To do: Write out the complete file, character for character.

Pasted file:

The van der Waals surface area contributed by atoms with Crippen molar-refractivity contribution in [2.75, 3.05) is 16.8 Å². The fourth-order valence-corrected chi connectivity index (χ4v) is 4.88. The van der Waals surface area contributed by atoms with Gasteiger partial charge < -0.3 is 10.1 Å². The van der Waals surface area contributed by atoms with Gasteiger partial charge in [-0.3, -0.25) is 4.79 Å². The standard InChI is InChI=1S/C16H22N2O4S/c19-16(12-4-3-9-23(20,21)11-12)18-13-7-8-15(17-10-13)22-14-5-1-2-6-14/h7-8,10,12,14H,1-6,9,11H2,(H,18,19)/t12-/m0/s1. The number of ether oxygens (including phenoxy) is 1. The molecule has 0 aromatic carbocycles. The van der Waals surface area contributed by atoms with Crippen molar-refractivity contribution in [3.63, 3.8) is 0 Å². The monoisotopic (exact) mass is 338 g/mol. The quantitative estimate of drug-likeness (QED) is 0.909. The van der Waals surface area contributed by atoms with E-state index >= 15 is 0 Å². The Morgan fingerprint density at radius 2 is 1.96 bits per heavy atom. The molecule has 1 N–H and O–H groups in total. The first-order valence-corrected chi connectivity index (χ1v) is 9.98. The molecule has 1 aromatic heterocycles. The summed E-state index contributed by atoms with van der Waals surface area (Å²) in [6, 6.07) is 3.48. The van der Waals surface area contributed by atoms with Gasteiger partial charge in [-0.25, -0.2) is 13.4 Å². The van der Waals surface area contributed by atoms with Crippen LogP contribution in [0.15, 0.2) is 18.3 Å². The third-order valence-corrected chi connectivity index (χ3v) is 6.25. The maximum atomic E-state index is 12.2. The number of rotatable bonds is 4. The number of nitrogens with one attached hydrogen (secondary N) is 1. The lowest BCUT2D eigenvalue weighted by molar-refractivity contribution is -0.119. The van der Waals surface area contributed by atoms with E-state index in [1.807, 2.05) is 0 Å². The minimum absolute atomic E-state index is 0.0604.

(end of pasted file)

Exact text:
The van der Waals surface area contributed by atoms with Crippen molar-refractivity contribution in [2.75, 3.05) is 16.8 Å². The fourth-order valence-corrected chi connectivity index (χ4v) is 4.88. The van der Waals surface area contributed by atoms with Gasteiger partial charge < -0.3 is 10.1 Å². The van der Waals surface area contributed by atoms with Gasteiger partial charge in [-0.3, -0.25) is 4.79 Å². The standard InChI is InChI=1S/C16H22N2O4S/c19-16(12-4-3-9-23(20,21)11-12)18-13-7-8-15(17-10-13)22-14-5-1-2-6-14/h7-8,10,12,14H,1-6,9,11H2,(H,18,19)/t12-/m0/s1. The number of ether oxygens (including phenoxy) is 1. The molecule has 0 aromatic carbocycles. The van der Waals surface area contributed by atoms with Crippen molar-refractivity contribution in [3.63, 3.8) is 0 Å². The monoisotopic (exact) mass is 338 g/mol. The quantitative estimate of drug-likeness (QED) is 0.909. The van der Waals surface area contributed by atoms with E-state index >= 15 is 0 Å². The Morgan fingerprint density at radius 2 is 1.96 bits per heavy atom. The molecule has 1 N–H and O–H groups in total. The first-order valence-corrected chi connectivity index (χ1v) is 9.98. The molecule has 1 aromatic heterocycles. The summed E-state index contributed by atoms with van der Waals surface area (Å²) in [6, 6.07) is 3.48. The van der Waals surface area contributed by atoms with Gasteiger partial charge in [-0.25, -0.2) is 13.4 Å². The van der Waals surface area contributed by atoms with Crippen LogP contribution in [0.15, 0.2) is 18.3 Å². The third-order valence-corrected chi connectivity index (χ3v) is 6.25. The maximum atomic E-state index is 12.2. The number of rotatable bonds is 4. The number of nitrogens with one attached hydrogen (secondary N) is 1. The lowest BCUT2D eigenvalue weighted by molar-refractivity contribution is -0.119. The van der Waals surface area contributed by atoms with E-state index in [1.807, 2.05) is 0 Å². The minimum absolute atomic E-state index is 0.0604.